He's just not that into it
I met my friend Anne from high school today at a farm close to where we grew up. Anne was a year behind me in school but we worked together at a children’s museum and shared a love of Weezer-before-they-were-famous (and after).**
We only had an hour to spend together between when she could arrive (because of the kids) and I had to leave (because of Wally). Back in high school a rushed visit meant meeting after dinner and getting home before the town curfew of 1 am. This time we talked as fast as possible, in between treasure hunt questions, Wally’s disappearing acts (I am now accustomed to being greeted by strangers with a relieved “There’s your mommy”), requests for water and the like.
Anne asked if I can ever “get out on my own” while I’m visiting. I said not really, except during Wally’s nap and I'm in the middle of several freelance projects now so I use the time to write.
“Can’t your parents watch him for a while?” she asked innocently, as Wally stuck his hands in the chicken cage, gave a goat a kiss on the mouth, climbed up to the top rung of the sheep pen, and jumped on the roped-off hay ride wagon. Within less than a minute she had answered the question herself. Anne had a baby on her hip, a scared-four-year old wandering behind her, and was managing to push along a double stroller.
I made the mistake of saying how calm and well-behaved the girls were and immediately apologized. I hate when people do that, observe a child’s behavior for two minutes and instantly generalize it. We laughed over that tendency people have to collect a little data and, as Anne said, feel they’ve “nailed it.”
“He doesn’t like apple juice.” "She's so easy on long trips." “I guess he’s not interested in animals anymore.” Just because he doesn’t want apple juice right now doesn’t necessarily mean he doesn’t like it. Aren't there certain things you like that you don't feel like consuming right now?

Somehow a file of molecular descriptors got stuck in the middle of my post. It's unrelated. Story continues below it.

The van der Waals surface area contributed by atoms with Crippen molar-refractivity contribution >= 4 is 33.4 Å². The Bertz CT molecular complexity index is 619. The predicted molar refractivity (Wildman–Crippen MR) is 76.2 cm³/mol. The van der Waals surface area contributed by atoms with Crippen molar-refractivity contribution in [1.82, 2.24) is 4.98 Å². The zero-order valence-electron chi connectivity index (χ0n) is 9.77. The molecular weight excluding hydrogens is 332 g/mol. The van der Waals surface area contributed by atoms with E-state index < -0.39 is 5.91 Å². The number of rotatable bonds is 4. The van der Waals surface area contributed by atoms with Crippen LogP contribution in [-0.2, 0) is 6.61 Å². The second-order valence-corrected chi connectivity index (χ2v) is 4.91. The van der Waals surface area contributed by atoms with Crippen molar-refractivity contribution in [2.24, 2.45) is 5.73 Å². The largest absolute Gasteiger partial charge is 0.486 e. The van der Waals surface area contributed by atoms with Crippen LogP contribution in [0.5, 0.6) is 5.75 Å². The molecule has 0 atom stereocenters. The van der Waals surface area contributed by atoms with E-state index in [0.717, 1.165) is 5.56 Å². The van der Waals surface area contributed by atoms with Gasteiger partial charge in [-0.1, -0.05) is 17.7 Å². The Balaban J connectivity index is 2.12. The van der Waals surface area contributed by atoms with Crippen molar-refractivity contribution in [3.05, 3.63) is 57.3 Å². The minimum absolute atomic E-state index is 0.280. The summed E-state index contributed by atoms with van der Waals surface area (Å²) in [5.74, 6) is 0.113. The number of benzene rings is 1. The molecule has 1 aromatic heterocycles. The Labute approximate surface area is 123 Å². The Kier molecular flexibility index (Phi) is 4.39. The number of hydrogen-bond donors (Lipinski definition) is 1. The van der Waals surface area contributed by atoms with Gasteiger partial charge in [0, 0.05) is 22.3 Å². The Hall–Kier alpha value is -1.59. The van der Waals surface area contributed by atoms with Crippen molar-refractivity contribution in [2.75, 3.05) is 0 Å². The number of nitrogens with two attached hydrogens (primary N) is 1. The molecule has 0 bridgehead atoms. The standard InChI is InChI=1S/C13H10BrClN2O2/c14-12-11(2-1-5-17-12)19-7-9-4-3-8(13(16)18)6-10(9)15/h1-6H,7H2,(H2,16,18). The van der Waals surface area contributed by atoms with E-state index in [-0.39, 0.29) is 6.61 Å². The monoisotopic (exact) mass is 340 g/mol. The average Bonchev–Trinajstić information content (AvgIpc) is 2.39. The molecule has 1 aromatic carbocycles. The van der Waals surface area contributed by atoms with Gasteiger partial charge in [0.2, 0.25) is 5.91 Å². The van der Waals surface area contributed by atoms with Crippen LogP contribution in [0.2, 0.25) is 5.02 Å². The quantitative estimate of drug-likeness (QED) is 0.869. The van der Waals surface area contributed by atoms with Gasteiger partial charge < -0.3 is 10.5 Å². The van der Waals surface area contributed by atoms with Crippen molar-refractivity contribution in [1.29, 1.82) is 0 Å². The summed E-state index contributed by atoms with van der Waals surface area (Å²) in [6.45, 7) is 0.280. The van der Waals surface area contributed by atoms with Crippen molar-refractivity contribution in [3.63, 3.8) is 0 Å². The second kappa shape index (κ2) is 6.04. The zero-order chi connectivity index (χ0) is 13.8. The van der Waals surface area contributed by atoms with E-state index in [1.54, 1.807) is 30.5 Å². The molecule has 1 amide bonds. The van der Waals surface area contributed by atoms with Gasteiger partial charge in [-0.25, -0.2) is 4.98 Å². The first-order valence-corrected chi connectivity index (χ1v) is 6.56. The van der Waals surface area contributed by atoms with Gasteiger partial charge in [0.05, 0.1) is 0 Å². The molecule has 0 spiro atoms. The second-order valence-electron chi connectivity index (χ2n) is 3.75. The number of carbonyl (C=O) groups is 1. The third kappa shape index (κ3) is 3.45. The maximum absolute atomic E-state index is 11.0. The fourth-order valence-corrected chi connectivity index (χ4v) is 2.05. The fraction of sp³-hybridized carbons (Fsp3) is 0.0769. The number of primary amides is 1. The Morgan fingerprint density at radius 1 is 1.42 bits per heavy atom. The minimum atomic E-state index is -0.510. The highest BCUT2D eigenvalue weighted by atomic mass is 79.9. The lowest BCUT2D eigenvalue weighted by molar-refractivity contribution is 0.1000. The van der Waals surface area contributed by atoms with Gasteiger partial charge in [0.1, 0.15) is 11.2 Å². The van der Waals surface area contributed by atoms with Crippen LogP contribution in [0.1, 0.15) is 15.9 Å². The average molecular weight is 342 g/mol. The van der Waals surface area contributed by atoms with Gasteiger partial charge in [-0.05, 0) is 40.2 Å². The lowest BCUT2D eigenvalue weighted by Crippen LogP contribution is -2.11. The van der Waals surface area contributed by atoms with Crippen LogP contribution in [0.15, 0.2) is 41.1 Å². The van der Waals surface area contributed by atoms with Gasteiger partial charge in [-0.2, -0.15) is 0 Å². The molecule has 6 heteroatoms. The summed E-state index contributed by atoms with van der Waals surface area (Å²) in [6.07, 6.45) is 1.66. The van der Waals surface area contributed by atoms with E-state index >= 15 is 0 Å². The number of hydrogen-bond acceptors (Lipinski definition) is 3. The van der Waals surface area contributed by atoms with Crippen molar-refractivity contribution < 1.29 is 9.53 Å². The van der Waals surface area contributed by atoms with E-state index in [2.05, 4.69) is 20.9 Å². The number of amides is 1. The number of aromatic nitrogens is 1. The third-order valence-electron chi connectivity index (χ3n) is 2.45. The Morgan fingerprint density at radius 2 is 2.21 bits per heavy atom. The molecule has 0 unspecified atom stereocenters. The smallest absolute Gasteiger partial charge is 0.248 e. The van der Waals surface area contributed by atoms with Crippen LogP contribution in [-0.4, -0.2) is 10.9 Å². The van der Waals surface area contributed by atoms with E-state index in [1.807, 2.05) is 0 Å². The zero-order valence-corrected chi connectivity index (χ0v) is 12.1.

Plus we can't always assume that a reaction is related to the variable we're focused on. Maybe a boy who loves cows and begged to see them for a week is crying even though he's right there in the barn with all the nice cows. Yes he does like cows--he still does-- but does that mean that when he's in bovine proximity nothing else can bother him at all? Like he can’t have a stomach ache, or be tired from traveling all week, or have really wanted to ride on that hay ride?
There seems to be this propensity for immediately classifying children and expecting consistent behavior. We don't do it with adults in quite the same way. They're not watching the World Series – they must hate sports. He wants to see Toy Story III--he's obsessed with Pixar. We don’t usually go from one incident to global proclamation. But with children we often do, refusing to let them be complex, capricious, impulsive, extreme in their emotions--all things we know they are.
Maybe it’s because they’re such mysterious creatures, seeming to be half human and half spirit, driven by unseen forces. Forces that infuriate--we came all this way for them to have fun and they're just not that into it--and ones that amuse--like the way they get the biggest kick out of the simple orange house cat sleeping in the barn, the way they shriek with delight when it jumps up to a higher haystack, eager to get away from their overzealous petting.
**(We went to see them open for Lush at Axis on Lansdowne Street in the summer of 1994. When we walked up to them afterward to buy t-shirts, they asked how we had heard of them, a question that by September surely wouldn’t have been posed to Tibetan monk.)